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The Pinot Elites
The Pinot Elites
A group of California winemakers work together to make great Pinot Noir.
Ever notice that a whole bunch of different producers make wines made of grapes sourced from the same vineyards?
For example, Pali Wine Co. and Loring Wine Co. both make single-vineyard Pinot Noirs out of grapes purchased from growers Keefer Ranch (Russian River Valley), Shea Vineyard (Oregon) and Durrell Vineyard (Sonoma Coast), to name a few. Look around, and you'll find that several wineries--such as Siduri, AP Vin, August West and Kosta Browne--do the same thing. Each might make a dozen or more different single-vineyard Pinot Noirs in any given year, from many of the same vineyards.
All the wines are of very high quality, and for good reason: The winemakers share information and ideas so they all can make the best Pinots possible. (Pali and Loring even make their wines under the same roof in Lompoc, Calif., though there's a wall separating the two facilities). They help each other on picking decisions (noting, say, the differences when sections within a vineyard are picked a couple days apart), or they might share opinions on which types of barrels work better with certain vineyards. They share logistics and resources such as trucking and picking bins, and they even taste and critique each others' wines.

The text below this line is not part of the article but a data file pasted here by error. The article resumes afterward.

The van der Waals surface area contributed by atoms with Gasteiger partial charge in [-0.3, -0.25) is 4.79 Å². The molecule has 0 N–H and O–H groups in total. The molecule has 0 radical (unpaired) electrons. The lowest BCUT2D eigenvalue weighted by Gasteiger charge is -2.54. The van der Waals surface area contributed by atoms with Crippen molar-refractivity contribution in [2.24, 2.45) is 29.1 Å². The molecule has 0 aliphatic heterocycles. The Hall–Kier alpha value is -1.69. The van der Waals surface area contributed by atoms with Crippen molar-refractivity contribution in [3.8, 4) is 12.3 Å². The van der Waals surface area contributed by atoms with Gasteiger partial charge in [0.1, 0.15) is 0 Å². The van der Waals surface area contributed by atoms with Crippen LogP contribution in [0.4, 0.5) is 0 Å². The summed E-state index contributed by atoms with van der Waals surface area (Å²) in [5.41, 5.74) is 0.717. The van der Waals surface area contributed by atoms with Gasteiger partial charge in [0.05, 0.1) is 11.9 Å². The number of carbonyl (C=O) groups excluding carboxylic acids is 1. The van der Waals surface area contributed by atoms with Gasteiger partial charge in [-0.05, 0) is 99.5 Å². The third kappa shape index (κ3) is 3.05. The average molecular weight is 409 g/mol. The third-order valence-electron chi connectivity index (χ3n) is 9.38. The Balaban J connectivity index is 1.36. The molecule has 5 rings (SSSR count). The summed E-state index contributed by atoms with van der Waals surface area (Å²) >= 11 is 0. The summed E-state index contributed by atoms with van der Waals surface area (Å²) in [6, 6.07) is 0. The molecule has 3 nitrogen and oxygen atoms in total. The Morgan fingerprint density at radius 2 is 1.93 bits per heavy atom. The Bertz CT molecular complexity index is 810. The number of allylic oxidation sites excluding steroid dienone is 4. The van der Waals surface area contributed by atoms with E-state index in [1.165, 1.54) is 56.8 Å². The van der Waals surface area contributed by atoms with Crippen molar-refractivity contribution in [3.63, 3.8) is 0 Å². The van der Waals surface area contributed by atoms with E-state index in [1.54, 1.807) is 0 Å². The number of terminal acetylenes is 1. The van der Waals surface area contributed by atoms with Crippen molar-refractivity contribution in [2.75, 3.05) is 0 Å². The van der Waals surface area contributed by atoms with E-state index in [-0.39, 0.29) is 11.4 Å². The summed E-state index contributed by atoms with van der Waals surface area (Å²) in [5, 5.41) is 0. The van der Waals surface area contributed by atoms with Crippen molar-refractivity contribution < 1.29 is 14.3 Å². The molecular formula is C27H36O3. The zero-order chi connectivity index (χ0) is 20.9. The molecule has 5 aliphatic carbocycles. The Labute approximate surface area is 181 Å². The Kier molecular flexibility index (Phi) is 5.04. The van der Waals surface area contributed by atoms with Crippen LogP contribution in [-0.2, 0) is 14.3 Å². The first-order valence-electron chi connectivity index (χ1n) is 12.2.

The idea is that if you like one producer's Pinot from a particular vineyard, you should try some of the other winemakers' expressions of the same place. But the collaboration also assures there's less a chance of you tasting, say, a Rosella's Vineyard (Santa Lucia Highlands) Pinot from one winery and not liking it, then swearing off all the other producers' Pinots made from that same vineyard.
For having a team-player philosophy that's all about making top-quality Pinot, all the wineries in this group share our distinction of Wine of the Week.
What's the best single-vineyard Pinot Noir you've ever tried? Share your pick below.
Ed. Note: The Daily Sip filed today's edition ahead of this week's World of Pinot Noir conference in California. In one particular session, winemaker Adam Lee switched the labels on his Siduri Keefer Ranch (15.2% alcohol) and Cargasacchi Vineyard (13.6%) Pinot Noirs to make the point that the label often guides our perception of what we taste. The interesting rundown--and passionate discussion below it--appears on Vinography.com.